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  3. jerofld

    jerofld Fixing stuff is not easy
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    Over there <points>
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  4. lunatic59

    lunatic59 Moderati ergo sum
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    *moved to Samsung Galaxy S2 (AT&T) > Galaxy S2 (AT&T) - All Things Root forum*
     
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  5. MjK3

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    Hello T.M.M.L,

    You are correct; I have only had my phone since Black Friday. I have an idea of how it works; however, I wanted to make sure I had all of the facts straight before I even considered rooting my phone.

    I would like to root my phone for a few reasons:
    Firstly, I honestly enjoy tinkering with devices. I have had the first four iPhones and have jailbroken them. Secondly, I do not like the bloatware on the phone. I have not used many of the apps that come preinstalled on the phone, yet when I open the task manager I find them running. I wondered if there was a software glitch, so I tried restoring the phone. This did not solve my problem, so I would like to remove the offending apps (assuming they are not important to the phones operation. Jerofld, I plan to check your link for which apps I can safely remove). Lastly, I want the ability to backup ALL of my app information, and conveniently, I came across Titanium Backup; however, this app requires root access.

    Answering questions you posed:
    I was asking about software used for the rooting purpose.

    Thanks guys for your help!
     
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  6. lunatic59

    lunatic59 Moderati ergo sum
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    Let me suggest that you read through this thread first. Why You Don't Need a Task Killer. There is a good deal about the misconceptions about Androids reporting of 'running' apps.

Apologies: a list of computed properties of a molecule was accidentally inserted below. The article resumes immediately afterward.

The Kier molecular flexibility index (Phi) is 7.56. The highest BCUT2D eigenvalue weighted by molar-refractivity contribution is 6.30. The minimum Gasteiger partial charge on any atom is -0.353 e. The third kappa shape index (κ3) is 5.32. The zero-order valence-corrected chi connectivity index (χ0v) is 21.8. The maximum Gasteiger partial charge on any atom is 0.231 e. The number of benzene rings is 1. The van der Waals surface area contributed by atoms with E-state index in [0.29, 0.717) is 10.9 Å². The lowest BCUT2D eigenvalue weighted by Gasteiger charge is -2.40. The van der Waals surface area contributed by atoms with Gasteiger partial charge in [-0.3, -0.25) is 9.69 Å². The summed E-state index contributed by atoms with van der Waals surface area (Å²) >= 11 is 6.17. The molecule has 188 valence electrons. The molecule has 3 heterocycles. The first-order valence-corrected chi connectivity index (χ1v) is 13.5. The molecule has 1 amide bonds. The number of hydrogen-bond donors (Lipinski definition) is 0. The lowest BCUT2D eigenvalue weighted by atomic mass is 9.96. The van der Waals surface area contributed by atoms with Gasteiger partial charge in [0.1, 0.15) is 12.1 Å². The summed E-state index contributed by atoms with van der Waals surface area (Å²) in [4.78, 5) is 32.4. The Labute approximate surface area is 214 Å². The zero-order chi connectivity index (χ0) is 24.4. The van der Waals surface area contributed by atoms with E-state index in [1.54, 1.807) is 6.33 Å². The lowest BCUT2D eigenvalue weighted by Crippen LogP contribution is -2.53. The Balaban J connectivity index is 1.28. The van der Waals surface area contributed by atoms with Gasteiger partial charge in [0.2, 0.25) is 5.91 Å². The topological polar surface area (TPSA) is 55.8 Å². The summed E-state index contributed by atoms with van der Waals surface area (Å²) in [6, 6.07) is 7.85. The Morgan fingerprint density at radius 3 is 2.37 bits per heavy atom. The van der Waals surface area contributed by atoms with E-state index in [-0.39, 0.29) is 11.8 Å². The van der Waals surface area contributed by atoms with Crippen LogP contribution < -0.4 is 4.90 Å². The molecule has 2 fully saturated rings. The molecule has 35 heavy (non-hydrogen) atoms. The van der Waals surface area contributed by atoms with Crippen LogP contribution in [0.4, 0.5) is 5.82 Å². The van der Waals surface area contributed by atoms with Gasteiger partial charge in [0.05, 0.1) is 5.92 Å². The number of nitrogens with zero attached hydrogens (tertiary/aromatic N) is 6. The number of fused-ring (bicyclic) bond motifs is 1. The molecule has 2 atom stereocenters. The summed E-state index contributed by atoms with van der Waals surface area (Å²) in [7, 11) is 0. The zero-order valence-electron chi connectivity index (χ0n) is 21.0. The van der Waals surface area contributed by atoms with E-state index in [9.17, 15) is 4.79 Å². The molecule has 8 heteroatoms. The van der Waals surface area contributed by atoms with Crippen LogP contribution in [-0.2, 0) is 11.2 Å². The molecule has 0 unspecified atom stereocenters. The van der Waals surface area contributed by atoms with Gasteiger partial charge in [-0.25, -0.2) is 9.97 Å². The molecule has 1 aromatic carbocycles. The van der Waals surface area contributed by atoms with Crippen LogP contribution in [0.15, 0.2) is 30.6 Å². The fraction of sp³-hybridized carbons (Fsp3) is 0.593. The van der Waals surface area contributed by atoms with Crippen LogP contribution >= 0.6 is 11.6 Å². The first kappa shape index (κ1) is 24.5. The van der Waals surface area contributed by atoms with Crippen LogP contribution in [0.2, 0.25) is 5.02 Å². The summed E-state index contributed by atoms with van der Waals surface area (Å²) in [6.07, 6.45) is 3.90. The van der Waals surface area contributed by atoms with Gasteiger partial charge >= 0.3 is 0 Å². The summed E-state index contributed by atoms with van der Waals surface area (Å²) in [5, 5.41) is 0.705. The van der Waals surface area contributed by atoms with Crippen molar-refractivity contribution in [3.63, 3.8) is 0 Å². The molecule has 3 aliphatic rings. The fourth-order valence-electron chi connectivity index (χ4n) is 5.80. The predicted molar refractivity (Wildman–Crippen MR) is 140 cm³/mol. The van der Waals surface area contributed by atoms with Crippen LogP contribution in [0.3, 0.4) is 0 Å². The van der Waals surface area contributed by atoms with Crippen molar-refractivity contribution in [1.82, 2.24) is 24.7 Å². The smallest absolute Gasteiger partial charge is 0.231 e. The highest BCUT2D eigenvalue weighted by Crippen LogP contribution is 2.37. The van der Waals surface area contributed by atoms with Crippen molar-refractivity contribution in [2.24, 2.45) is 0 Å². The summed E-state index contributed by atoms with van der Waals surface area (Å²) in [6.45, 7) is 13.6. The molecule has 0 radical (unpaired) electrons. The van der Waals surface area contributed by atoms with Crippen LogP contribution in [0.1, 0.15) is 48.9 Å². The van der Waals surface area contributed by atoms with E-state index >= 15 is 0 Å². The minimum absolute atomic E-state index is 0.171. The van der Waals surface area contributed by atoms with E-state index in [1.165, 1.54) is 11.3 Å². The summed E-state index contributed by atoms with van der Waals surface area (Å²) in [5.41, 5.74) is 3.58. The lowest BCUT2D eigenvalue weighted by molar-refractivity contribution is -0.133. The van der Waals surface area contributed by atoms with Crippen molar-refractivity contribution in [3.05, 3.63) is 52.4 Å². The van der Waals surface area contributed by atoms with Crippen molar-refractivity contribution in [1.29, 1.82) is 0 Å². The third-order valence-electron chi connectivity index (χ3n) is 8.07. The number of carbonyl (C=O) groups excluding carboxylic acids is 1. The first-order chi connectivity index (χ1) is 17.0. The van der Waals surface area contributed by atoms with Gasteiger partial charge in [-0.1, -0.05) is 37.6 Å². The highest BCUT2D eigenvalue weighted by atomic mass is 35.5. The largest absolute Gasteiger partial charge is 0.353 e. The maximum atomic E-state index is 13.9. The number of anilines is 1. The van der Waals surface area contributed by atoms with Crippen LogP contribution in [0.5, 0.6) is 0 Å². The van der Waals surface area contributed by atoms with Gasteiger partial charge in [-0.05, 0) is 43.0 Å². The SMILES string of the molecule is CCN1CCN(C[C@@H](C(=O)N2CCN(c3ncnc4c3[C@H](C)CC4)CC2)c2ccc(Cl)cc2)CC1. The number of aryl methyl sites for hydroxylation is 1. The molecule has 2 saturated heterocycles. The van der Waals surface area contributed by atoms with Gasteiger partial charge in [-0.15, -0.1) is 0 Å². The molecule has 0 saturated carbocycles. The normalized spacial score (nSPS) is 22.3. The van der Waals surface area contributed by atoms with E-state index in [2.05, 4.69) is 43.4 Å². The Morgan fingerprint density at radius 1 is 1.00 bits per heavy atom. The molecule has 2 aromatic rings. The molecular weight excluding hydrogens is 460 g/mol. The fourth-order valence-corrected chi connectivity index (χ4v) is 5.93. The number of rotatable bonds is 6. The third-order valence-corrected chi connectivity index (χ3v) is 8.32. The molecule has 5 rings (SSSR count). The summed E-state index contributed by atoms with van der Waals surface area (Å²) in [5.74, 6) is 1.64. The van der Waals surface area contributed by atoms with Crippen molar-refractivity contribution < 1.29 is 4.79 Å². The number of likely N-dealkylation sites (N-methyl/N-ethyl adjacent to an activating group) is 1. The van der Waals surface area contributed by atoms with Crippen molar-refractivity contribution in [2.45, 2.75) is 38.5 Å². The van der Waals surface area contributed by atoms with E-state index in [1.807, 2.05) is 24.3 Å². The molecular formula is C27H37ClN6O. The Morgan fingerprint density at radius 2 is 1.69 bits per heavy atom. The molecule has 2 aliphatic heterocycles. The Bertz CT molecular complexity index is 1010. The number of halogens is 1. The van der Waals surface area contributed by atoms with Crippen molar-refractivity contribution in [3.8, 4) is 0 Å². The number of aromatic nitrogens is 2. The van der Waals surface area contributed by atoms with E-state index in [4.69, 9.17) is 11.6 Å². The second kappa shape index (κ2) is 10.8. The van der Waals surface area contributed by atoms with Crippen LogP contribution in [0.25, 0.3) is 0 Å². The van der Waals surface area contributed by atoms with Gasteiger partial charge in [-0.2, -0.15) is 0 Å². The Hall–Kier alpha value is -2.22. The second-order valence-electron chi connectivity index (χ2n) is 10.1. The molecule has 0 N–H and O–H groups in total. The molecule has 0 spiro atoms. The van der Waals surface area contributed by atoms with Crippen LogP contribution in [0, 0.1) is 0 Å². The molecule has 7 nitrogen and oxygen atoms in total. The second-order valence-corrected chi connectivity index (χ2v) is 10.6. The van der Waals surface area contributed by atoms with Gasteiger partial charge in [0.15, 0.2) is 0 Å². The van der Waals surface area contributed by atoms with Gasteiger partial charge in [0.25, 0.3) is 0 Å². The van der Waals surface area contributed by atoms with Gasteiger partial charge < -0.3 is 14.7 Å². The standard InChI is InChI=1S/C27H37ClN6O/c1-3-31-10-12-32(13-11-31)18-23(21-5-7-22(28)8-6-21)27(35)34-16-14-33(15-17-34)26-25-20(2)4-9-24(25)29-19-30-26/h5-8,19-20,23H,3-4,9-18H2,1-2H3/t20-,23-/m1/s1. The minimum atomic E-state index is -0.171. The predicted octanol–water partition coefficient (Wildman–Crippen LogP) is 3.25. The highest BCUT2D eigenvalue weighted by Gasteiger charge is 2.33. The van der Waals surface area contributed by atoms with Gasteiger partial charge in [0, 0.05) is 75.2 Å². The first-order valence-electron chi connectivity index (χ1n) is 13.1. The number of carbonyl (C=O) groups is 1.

As to removing bloatware, Let me offer a word of caution. Many apps provide services for other parts of the OS and if you remove them, you can disable certain features or make your phone unusable. More importantly, system apps are not easily restorable like simply installing an .apk file. And once deleted, even a factory reset will not recover them. You will have to locate and flash a stock rom image to get them back. If you plan on rooting and deleting those apps, please check back here first before you do anything so we can make sure it's safe for you to delete those without any negative impact to your phone.
     
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  7. T.M.M.L

    T.M.M.L Android Enthusiast
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    Questions asked and answered, Lol.

    I like to inquire from people who desire to root, because a lot of the time I see "I just got device X today, I want to root it. What do I need to do?"

    I never quite understand that logic. I figure, give yourself some time with the device to find out what it does and doesn't do for you. Then if something is amiss, rooting might be what you need.

    This is just my opinion, and you know what they say about those...LOL!